Where rural population slightly exceeds carrying capacity. In areas where rural population slightly exceeds carrying capacity, and thus where land has supplanted labour as the major constraint, more intensive production will be more profitable. But the rainfall zones in which these areas are located do not have high potential, and the evidence suggests that cash inputs are just not sufficiently profitable in comparison with the reduction of fallow. In the meantime, exhortations to intensify production are futile, and the accompanying agro-bureaucracy is a waste. If the carrying capacity cannot be increased, at least its decline can be arrested; this can be attempted in a number of ways, with the main focus on increasing soil moisture storage capacity:

· bunding and rock-terracing, and other elementary anti-erosion measures;

· green manuring and use of animal manure, provided it is possible to get the organic content up to some significant level (1-2 percent) and keep it there;

· improvement of bush fallows, where they still exist;

· improving wells and well networks to facilitate grazing on under-exploited dry-season pastures, provided such under-exploitation is verified and such improvements are coupled with locally run systems;

· forest parks, but also live fencing, promoted by mass rural forestry actions;

· revision of the forestry code to remove disincentives to the planting of currently protected species;

· participatory management of the natural forest cover to promote complementary rather than competitive exploitation of the wood stock; this would include organized harvesting by cutting, pollarding or coppicing trees and lopping branches during the period just before the rains, when the sap has begun to rise in most species, in order to promote rather than hamper natural regeneration.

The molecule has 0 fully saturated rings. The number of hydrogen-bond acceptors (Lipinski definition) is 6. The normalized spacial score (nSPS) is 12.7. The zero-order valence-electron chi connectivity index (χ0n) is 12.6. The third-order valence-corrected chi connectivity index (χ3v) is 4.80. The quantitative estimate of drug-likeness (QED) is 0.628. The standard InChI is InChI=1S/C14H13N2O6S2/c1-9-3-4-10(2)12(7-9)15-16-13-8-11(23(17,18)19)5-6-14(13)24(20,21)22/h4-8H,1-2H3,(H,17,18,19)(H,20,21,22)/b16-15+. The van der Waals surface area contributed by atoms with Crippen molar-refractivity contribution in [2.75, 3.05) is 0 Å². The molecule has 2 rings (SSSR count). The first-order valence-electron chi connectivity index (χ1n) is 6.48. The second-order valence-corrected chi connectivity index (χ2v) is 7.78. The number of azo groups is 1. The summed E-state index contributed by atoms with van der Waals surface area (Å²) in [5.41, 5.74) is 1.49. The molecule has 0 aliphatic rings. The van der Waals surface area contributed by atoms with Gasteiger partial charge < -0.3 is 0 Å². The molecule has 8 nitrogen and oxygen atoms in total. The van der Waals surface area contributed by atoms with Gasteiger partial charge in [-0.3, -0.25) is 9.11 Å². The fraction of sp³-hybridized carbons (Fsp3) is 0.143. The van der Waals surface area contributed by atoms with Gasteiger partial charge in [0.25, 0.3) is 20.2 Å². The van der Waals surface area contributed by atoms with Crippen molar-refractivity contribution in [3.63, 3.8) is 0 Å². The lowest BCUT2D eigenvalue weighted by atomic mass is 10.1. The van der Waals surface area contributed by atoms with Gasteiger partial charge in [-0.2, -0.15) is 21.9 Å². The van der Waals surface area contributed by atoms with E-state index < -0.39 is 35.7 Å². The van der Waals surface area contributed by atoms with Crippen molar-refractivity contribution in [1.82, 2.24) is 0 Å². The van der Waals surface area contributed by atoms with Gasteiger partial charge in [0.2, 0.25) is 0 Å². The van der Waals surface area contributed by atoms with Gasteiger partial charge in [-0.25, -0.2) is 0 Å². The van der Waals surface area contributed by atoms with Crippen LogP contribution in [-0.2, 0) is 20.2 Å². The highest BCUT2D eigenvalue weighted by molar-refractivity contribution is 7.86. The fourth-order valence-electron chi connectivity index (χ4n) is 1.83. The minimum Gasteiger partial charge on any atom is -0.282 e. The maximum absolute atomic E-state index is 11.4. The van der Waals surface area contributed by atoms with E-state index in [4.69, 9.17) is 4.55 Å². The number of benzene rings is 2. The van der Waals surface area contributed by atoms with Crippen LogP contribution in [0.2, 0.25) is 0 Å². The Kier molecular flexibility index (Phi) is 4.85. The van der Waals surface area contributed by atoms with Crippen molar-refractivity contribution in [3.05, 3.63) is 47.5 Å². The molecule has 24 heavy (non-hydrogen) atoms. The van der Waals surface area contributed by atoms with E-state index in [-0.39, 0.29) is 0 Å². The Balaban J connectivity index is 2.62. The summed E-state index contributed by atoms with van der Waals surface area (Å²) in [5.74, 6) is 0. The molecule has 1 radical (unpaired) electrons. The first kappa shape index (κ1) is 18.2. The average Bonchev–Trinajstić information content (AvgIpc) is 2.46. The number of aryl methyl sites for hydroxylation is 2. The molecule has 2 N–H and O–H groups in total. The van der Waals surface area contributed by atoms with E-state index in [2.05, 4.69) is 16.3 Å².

EVERY TREE IS AN OASIS a critical factor is carrying capacity

Where rural population greatly exceeds carrying capacity. In areas where rural population greatly exceeds carrying capacity - where the land constraint is overwhelming - anything that can increase land productivity should be readily adopted. The fact is that overall land productivity is declining, which simply means that the available intensification techniques are just not sufficiently profitable on a wide scale. Faced with this fact, people are opting to move away, notably from the Mossi plateau and the Senegalese groundnut basin. But even in these areas, the total rural population is still increasing, and resource capital is being consumed for short-term survival.

In these areas, the task - and it is a formidable one - is simply to arrest the decline in carrying capacity. In some localities, where local organizations are or can be made effective, small watershed management plans could be executed and maintained satisfactorily. In other areas, bunding and terracing at least could be promoted, also with some public support. More generally, however, individual actions are likely to be easier to promote than group activities.

· Manuring and mixed farming. Keeping livestock in densely settled regions will increasingly require stabling and the provision of fodder and feed supplements. Training in these techniques should pay off. The efficient use of manure, through additives and composting, could also benefit from training efforts.

· Intensified cropping. Although the record is not encouraging on a wide scale, there are impressive pockets of intensive farming. Elimination of any negative distortions in input and output prices can only encourage more intensified farming, but the scope for such corrective policies in the SSZ countries is more limited than is commonly supposed. Vegetable and fruit farming is already well developed around cities as well as in certain quite remote areas. Such intensive production will be limited by the domestic market until more vigorous efforts are made to develop markets in the coastal cities and, possibily, in Europe.